I believe what Ghabi was discussing here, to my understanding, was regarding the de-retroflex of the retroflexs phenomena in Mainlanders' Mandarin1/普通話 from different areas [and of course, expected to be acquired with their local dialect, not to be necessary tho], rather the phonology rule of each Chinese variance [aka dialects] on Middle Chinese 章知莊系, which is the origin of Mandarin1 retroflex consonants, as we know.

    Southwestern Mandarin2/西南官話 is a dialectology term amended in the early years referring, as we know, to a branch of Mandarin2/官話 dialect. To Chinese who is acquired with Southwestern Mandarin2/西南官話, Mandarin1/ 普通話 is totally of another language/dialect variance, which i would have concluded from my private observation on the language spoken by an acquaintance from 昆明。

    Nevertheless, the information you'd offered is interesting, and i am very much in favour of the video clip you shared and the KFC... uhm oops...


    lc
     
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    Serafín33

    Senior Member
    I believe what Ghabi was discussing here, to my understanding, was regarding the de-retroflex of the retroflexs phenomena in Mainlanders' Mandarin1/普通話 from different areas [and of course, expected to be acquired with their local dialect, not to be necessary tho], rather the phonology rule of each Chinese variance [aka dialects] on Middle Chinese 章知莊系, which is the origin of Mandarin1 retroflex consonants, as we know.
    Please actually read my post, all those ARE Mandarin2 dialects. ;) This is not stuff about any Yue/Wu/Xiang/etc. dialect. How do you determine how a speaker of a Mandarin2 dialect like Chéngdū pronounced Mandarin1, if not looking at likely influences from their native dialect?
     

    南島君

    Senior Member
    Mandarin
    Please actually read my post, all those ARE Mandarin dialects. ;) This is not stuff about any Yue/Wu/Xiang/etc. dialect.
    Please do actual read my post, too. This thread is not about dialect, but how Chinese(s) from different areas pronounce the retroflex consonants in Chinese common language, the Mandarin1/普通話.

    As you had pointed out in your posts, some Mandarin2 Dialects do not have retroflex consonants. In that case, it is to my great interest to ask you: how do these speakers of Mandarin dialects de-retroflex ["retroflexs" in their dialects - which in fact do not exist] if there aren't any retroflexs in their dialects?
     
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    Serafín33

    Senior Member
    Please do actual read my post, too. This thread is not about dialect, but how Chinese(s) from different areas pronounce the retroflex consonants in Chinese common language, the Mandarin1/普通話.
    What's the difference between "dialect" and "how Chinese from different areas [speak]"?
    As you had pointed out in your posts, some Mandarin2 Dialects do not have retroflex consonants. In that case, it is to my great interest to ask you: how do these speaker of Mandarin dialects de-retroflex ["retroflexs" in their dialects - which does not exist] if there aren't any retroflexs in their dialects?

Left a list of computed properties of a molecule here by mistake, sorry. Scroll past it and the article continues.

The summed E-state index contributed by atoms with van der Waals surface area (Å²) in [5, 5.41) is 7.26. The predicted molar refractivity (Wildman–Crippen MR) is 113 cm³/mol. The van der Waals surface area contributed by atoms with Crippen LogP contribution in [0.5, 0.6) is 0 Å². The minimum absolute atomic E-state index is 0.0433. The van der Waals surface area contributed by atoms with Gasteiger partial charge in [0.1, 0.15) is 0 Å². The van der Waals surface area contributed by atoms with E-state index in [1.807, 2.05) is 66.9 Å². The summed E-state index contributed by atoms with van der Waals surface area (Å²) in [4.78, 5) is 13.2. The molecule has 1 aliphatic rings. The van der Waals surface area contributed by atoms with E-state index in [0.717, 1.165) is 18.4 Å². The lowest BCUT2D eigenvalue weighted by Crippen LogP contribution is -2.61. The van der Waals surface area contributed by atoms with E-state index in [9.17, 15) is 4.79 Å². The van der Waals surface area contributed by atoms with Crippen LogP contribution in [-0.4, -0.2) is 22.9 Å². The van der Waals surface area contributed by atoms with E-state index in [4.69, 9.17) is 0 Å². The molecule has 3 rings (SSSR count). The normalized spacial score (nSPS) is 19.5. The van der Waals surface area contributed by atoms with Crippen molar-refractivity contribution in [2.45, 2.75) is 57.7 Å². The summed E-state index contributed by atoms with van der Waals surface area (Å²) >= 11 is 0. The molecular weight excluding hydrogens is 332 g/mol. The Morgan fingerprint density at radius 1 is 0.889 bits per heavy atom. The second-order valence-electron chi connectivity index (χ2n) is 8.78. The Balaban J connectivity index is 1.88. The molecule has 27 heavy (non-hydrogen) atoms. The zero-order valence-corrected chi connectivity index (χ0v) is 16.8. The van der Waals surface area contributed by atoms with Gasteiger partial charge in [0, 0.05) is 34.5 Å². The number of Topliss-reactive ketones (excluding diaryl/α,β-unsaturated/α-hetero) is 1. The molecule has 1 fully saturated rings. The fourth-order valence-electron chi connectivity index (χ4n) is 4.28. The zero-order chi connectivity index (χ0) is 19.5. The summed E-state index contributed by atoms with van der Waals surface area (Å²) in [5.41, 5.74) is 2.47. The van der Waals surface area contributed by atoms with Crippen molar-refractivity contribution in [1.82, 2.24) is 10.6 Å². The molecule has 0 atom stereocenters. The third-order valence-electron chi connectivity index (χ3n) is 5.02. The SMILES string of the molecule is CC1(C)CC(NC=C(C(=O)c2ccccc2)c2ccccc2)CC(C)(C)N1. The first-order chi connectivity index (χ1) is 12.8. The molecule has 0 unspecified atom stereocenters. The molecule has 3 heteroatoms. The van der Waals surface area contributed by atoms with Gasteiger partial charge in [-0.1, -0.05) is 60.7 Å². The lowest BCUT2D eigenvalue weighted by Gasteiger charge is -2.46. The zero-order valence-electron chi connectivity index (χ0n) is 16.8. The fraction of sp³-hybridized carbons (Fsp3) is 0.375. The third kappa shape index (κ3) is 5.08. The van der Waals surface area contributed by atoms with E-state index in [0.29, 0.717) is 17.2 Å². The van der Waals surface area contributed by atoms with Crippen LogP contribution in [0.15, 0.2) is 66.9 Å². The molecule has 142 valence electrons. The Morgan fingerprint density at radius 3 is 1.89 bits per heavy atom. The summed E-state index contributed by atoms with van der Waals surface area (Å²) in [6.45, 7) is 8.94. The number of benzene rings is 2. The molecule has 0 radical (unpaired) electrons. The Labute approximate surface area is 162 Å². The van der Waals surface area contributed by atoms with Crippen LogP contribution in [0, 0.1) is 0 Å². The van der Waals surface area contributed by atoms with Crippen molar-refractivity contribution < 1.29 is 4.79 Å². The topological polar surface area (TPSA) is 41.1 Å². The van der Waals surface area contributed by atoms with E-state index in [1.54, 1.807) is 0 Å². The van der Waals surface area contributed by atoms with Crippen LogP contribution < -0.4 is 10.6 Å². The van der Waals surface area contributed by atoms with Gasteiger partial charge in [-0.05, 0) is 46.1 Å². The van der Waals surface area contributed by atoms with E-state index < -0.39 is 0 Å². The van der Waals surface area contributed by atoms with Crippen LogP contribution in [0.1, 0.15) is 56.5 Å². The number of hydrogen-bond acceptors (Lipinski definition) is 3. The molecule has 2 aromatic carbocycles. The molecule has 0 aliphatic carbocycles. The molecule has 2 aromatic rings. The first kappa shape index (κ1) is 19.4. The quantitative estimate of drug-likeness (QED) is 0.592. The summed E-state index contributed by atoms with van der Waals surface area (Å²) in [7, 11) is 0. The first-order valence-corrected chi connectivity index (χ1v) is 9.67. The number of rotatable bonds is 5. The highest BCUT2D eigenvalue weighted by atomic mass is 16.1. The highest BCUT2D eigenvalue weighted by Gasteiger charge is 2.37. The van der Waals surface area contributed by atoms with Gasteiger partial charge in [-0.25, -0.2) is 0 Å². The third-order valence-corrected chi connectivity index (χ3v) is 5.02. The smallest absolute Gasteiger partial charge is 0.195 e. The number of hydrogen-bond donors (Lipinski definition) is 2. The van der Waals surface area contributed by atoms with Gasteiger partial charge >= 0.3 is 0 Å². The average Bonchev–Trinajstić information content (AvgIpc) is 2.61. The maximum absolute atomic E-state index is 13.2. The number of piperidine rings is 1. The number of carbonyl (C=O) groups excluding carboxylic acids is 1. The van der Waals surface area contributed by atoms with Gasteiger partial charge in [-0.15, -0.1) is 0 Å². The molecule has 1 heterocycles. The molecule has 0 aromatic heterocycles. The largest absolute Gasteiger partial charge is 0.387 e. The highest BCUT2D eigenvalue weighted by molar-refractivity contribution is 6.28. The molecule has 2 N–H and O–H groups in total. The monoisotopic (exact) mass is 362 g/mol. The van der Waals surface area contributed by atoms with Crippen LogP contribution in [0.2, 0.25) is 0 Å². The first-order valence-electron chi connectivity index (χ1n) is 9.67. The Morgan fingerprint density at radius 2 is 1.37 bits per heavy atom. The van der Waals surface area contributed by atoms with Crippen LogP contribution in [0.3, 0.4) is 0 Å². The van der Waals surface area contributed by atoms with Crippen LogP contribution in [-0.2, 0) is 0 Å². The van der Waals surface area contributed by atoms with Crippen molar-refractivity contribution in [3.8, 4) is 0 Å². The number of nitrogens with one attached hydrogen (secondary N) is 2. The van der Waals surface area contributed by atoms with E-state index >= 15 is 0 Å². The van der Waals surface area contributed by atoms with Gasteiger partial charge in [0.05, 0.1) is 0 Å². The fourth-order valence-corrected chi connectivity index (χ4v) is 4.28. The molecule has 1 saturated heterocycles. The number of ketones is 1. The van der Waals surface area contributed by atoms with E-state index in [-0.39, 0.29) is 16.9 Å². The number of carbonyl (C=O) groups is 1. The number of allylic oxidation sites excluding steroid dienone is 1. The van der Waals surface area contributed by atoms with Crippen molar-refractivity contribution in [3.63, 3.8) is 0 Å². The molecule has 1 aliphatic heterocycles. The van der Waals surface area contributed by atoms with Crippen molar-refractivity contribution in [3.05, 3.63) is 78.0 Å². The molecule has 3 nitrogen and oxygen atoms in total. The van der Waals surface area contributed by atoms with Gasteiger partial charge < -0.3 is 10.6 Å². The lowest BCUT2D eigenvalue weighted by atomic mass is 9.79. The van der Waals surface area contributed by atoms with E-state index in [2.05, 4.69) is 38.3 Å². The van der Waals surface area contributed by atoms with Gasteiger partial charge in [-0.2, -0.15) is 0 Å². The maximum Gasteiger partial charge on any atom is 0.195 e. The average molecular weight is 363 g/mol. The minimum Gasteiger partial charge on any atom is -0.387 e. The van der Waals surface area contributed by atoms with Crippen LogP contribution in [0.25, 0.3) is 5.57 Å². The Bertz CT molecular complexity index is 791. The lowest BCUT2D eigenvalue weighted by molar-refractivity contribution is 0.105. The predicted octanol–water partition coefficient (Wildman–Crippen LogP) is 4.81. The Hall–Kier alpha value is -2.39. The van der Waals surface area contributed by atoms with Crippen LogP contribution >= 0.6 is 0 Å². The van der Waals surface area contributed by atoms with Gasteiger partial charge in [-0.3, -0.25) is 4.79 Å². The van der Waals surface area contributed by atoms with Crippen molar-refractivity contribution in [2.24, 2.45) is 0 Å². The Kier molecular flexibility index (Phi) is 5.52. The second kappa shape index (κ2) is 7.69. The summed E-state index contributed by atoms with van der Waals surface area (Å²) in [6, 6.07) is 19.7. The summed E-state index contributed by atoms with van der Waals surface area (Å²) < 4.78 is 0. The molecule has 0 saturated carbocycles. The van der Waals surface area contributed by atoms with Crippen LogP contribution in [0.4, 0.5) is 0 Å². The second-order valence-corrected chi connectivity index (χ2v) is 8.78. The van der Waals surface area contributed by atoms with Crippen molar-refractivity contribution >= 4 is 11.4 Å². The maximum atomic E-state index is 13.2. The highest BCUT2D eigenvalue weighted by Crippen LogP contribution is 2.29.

Well, this would suppose a notion that these dialects de-retroflex zh, ch, sh, r from the point of view of dialects with them in the first place, which I don't agree with either. IMO it just happens that these modern dialects evolved with no retroflex consonants... and that's that.
     

    南島君

    Senior Member
    Mandarin
    What's the difference between "dialect" and "how Chinese from different areas [speak]"?
    Please do read my words in the way i wrote them. What i wrote is (i have to add annotation for seems like we do not have common ground on these lines): This thread is not about dialect(s) [Mandarin dialects, in this discussion], but how Chinese(s) from different areas pronounce the retroflex consonants in Chinese common language, the Mandarin1/普通話.
    Which means this is a not about how Chinese(s) speak their dialects[官話方言] but how they speak their common language[普通話]. All the information you'd provided -The wiki-directing link, the youku video, the field study data extracted from Introduction to Chinese dialectology [Ok i didn't go through this book but i read its introduction], are all about dialect.


    Well, this would suppose a notion that these dialects de-retroflex zh, ch, sh, r from the point of view of dialects with them in the first place, which I don't agree with either. IMO it just happens that these modern dialects evolved with no retroflex consonants... and that's that.
    It is because these dialects are never considered a subject to discuss, it is wrong to put them under the examination of de-retroflex process in the first place.
     

    Serafín33

    Senior Member
    Oh, now I get your point. It just happens that's what I thought Ghabi was asking about, if you read the thread that Ghabi linked to in the first post, it comes from a discussion with a speaker from Beijing, so it could go one or the other way (Mandarin2 dialects or Mandarin1 pronunciations).
     

    Ghabi

    Senior Member
    Cantonese
    @Netiqan: I was thinking of Mandarin, not really the other Chinese spoken varieties, but thank you so much all the same for doing the lovely research and introducing me to that book of Chinese dialectology.:thumbsup: Looking forward to having some interesting discussions about the Chinese languages with you in the future!

    @南島君: Thanks so much for clarifying the intent of my question, which is certainly not phrased in the best possible way!:eek: Yes (you've read my mind!), I was wondering about the sociolinguistic factors and phonological contexts that may result in de-retroflexation, if any, in Mandarin.